“Scandinavian society (virtually non-circumcised) has a lower rate of cervical cancer than the U.S (a majoritarily circumcised society).”

Religious Aspects:

Certainly, as circumcision was/is a part of Jewish belief and teaching, there is a religious aspect to some parent’s choice to circumcise or not. What I did find fascinating in my research was that the circumcision done in biblical times was likely very different from the one done today. As this writer explains:

Turns out modern circumcision is nothing like what happened in Biblical times. The two Hebrew words used to describe Old Testament circumcision are namal & muwl. Namal means “clipped,” like you might clip your fingernails. The word muwl means “to curtail, to blunt, to cut shorter.” There are totally different words used in Hebrew for “cut off” or “removed.”

The whole idea of circumcision as it was ordained by God at that time in history was that a little blood would be drawn as a symbol. It was a symbol of the sin of the world, which would eventually be repaid by the Messiah. God-ordained circumcision was in the same category as animal sacrifices (another symbolic tradition with blood that found its fulfillment in Jesus).”

From my understanding, even today, Jewish circumcisions are sometimes done in this way, by a specialized practitioner, at home, on the 8th day, and are in stark contrast from the circumcisions performed in hospitals on the first or second day after birth. Interestingly, there are modern, faithful Jewish people who do not believe that circumcision is necessary and there is even an organization called Jews Against Circumcision.

For Christians, the command to circumcise was lifted with Christ’s sacrifice. Some Christians go so far as to say that God forbids circumcision in the New Covenant. This is even addressed in the New Testament in several places:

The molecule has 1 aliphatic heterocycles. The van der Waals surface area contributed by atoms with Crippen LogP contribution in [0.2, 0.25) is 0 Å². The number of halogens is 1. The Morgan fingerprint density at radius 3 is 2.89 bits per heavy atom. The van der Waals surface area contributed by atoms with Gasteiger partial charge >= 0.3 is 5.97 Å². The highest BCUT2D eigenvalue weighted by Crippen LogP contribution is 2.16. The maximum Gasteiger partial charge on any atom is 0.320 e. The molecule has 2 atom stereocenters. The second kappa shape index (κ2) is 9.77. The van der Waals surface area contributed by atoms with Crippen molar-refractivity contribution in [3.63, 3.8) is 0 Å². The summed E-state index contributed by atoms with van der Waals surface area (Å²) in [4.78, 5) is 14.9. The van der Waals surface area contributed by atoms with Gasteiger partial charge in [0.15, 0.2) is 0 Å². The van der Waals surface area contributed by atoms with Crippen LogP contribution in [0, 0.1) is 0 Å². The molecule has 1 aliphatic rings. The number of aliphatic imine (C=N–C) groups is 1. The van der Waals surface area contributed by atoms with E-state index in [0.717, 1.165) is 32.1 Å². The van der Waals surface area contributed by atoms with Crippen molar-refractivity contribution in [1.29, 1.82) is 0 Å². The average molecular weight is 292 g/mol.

~Rom. 3:29-30 “Is God the God of Jews only? Is He not the God of Gentiles, also? Yes, of Gentiles also. Since the God who will justify those of the circumcision out of faith, and those of the uncircumcision through faith, is One.”

~1 Cor. 7:17 “As God has called each man, in this manner let him walk. And thus I command in all the churches. Was any man called in the circumcision [i.e. Old Covenant]? Let him not try to become uncircumcised. Has anyone been called in the uncircumcision [i.e. New Covenant]? Let him not be circumcised! Circumcision is nothing. And uncircumcision is nothing but the keeping of the commandments of God. Let each man remain in that condition in which he was called.”

~Gal. 5:6 “For in Christ Jesus, neither circumcision nor uncircumcision gives spiritual power, but faith working through love.”

~Gal. 5:11 “But if I still proclaim circumcision. . . then the stumbling block of the cross has been abolished.”

~Col. 2:8-14 “See to it that no one takes you captive through philosophy and empty deception, according to the tradition of men…rather than according to Christ. For in Him all the fulness of Deity dwells in bodily form and in Him you have been made whole.. and in Him you were also circumcised, with a circumcision made without hands, in the removal of the body of the flesh by the circumcision of Christ, having been buried with Him in baptism, and raised up with Him through faith. And…in the uncircumcision of your flesh, He made you alive together with Him. . . having cancelled out the certificate of debt consisting of decrees against us which were hostile to us. And He has taken them out of the way, having nailed them to the cross.”

[Note: More biblical verses and explanation here]

There are also several Christian organizations that oppose circumcision including Catholics Against Circumcision, and parts of the NoHarmm organization.

My Personal Experience